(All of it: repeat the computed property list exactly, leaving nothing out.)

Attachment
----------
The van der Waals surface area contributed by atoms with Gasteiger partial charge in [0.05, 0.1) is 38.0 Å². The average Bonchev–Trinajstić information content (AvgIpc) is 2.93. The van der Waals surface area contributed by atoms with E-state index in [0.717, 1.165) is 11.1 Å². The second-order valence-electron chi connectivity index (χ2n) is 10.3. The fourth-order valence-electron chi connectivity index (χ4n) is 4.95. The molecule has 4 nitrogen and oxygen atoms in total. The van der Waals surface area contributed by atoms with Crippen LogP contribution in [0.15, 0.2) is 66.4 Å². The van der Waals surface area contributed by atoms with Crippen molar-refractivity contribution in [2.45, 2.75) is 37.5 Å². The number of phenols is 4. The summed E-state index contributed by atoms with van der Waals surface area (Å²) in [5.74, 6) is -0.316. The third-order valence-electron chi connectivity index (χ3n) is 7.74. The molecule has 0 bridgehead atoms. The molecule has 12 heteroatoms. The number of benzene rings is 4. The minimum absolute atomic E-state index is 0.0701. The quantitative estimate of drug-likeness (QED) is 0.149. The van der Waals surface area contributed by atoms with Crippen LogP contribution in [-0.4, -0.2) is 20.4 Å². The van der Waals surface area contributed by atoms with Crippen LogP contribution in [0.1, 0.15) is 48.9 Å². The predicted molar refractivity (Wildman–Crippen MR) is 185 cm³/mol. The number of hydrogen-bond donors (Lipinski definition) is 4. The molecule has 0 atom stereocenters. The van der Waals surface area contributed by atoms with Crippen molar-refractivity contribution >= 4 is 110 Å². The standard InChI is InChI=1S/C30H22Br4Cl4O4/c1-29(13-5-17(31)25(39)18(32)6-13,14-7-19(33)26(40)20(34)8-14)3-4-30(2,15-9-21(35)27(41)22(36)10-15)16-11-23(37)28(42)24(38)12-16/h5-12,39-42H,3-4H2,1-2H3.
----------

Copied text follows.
The van der Waals surface area contributed by atoms with Gasteiger partial charge in [0.05, 0.1) is 38.0 Å². The average Bonchev–Trinajstić information content (AvgIpc) is 2.93. The van der Waals surface area contributed by atoms with E-state index in [0.717, 1.165) is 11.1 Å². The second-order valence-electron chi connectivity index (χ2n) is 10.3. The fourth-order valence-electron chi connectivity index (χ4n) is 4.95. The molecule has 4 nitrogen and oxygen atoms in total. The van der Waals surface area contributed by atoms with Crippen LogP contribution in [0.15, 0.2) is 66.4 Å². The van der Waals surface area contributed by atoms with Crippen molar-refractivity contribution in [2.45, 2.75) is 37.5 Å². The number of phenols is 4. The summed E-state index contributed by atoms with van der Waals surface area (Å²) in [5.74, 6) is -0.316. The third-order valence-electron chi connectivity index (χ3n) is 7.74. The molecule has 0 bridgehead atoms. The molecule has 12 heteroatoms. The number of benzene rings is 4. The minimum absolute atomic E-state index is 0.0701. The quantitative estimate of drug-likeness (QED) is 0.149. The van der Waals surface area contributed by atoms with Crippen LogP contribution in [-0.4, -0.2) is 20.4 Å². The van der Waals surface area contributed by atoms with Crippen LogP contribution in [0.1, 0.15) is 48.9 Å². The predicted molar refractivity (Wildman–Crippen MR) is 185 cm³/mol. The number of hydrogen-bond donors (Lipinski definition) is 4. The molecule has 0 atom stereocenters. The van der Waals surface area contributed by atoms with Crippen molar-refractivity contribution >= 4 is 110 Å². The standard InChI is InChI=1S/C30H22Br4Cl4O4/c1-29(13-5-17(31)25(39)18(32)6-13,14-7-19(33)26(40)20(34)8-14)3-4-30(2,15-9-21(35)27(41)22(36)10-15)16-11-23(37)28(42)24(38)12-16/h5-12,39-42H,3-4H2,1-2H3.